That Albert was a man that lived his life with all cylinders fired up. His element was FIRE; be it the flames of a bonfire, igniting sparks, or the smoke he left in his wake.
I always said that Albert was like a brother to me. Sitting in that church, filled beyond capacity with people that loved Albert, it was clear to see that EVERYONE thought of Albert as their brother. He not only looked you in the eye when you spoke with him,he pierced you, saw your true essence and gave you a loving push to bring that essence out and LIVE IT.

Sunday, October 19, 2008

Hotlanta: The Final Installment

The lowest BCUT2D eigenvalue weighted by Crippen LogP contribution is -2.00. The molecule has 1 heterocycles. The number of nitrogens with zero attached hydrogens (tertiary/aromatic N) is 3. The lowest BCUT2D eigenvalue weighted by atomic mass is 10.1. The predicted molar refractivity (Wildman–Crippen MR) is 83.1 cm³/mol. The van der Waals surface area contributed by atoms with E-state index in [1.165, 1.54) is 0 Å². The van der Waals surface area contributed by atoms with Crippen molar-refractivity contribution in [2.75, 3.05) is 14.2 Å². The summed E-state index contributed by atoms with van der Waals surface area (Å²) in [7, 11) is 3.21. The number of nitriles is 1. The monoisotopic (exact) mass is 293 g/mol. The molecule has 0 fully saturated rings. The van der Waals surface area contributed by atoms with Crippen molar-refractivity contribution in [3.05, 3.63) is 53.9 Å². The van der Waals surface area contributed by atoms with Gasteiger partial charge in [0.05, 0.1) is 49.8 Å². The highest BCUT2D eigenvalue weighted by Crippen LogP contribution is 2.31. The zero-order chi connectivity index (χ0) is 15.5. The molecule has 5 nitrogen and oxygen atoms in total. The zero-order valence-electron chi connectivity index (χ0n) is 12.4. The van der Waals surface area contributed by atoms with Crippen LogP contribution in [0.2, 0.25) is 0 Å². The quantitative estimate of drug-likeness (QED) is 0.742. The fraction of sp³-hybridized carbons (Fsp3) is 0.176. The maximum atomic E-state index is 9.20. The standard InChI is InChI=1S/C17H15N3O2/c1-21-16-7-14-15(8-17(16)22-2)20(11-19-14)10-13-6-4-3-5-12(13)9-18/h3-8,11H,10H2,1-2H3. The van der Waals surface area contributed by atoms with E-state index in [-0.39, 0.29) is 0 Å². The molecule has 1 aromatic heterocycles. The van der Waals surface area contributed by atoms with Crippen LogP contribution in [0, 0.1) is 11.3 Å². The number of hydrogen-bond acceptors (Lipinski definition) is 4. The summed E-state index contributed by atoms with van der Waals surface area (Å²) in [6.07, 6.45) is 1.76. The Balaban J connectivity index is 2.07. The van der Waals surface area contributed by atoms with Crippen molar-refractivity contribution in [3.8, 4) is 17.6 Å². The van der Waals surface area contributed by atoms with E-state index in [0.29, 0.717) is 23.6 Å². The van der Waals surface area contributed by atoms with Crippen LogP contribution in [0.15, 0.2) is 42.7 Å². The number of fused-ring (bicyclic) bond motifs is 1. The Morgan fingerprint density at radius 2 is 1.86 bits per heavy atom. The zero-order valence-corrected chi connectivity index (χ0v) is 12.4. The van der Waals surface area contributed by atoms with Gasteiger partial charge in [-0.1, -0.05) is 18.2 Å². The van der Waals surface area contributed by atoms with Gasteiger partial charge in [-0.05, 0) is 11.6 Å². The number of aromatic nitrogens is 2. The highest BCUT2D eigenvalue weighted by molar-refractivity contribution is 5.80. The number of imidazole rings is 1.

OK, I am anxious to tell you about Italy so I'm going to to try and quickly sum up the rest of the Atlanta trip. Tuesday evening we decided to go see Les Miserables at the historic Fox Theater. This theater is amazing, it's like being in Arabian Nights and the ceiling is painted like the night sky. The show was cool too. It brought me back to being 12 when I was really into musical theater and knew the Les Mis soundtrack by heart. But before that, we had the great fortune of eating dinner at Dogwood, just down the street from the theater. We got a bunch of appetizers because we had a late lunch. First off, we shared a flight of soups. I love tomato soup but this one had fried balls of goat cheese as a garnish that totally won me over. There was also a root vegetable soup with lingonberry preserves and a zucchini-watercress offering. For dinner, I ordered and appetizer of fried quail on a biscuit with a goat cheese-pepper gravy and red onion preserves on a biscuit. It tasted like a very upscale version of chicken-fried steak and I loved it. The quail had a fantastically crisp and perfectly seasoned exterior and was dense and juicy inside. The biscuit melted, the gravy was smooth and kicky and the red onion marmalade fused it all together. I also had an appetizer of sweet potato gnocchi with parmesean brown butter and toasted pecans. i thought it could have been a bit too rich but somehow, it wasn't. Kristin had a selection from their grits bar with ham and pimento cheese, which might sound kinda nasty but I assure you, it was delicious and reminded me why people go so crazy about grits. She also got a caesar salad with a green-tomato and bacon that was SPLENDID. I need to recreate that at home. It reminded me of a smoked tomato aioli at a restaurant in New Orleans that was legendary.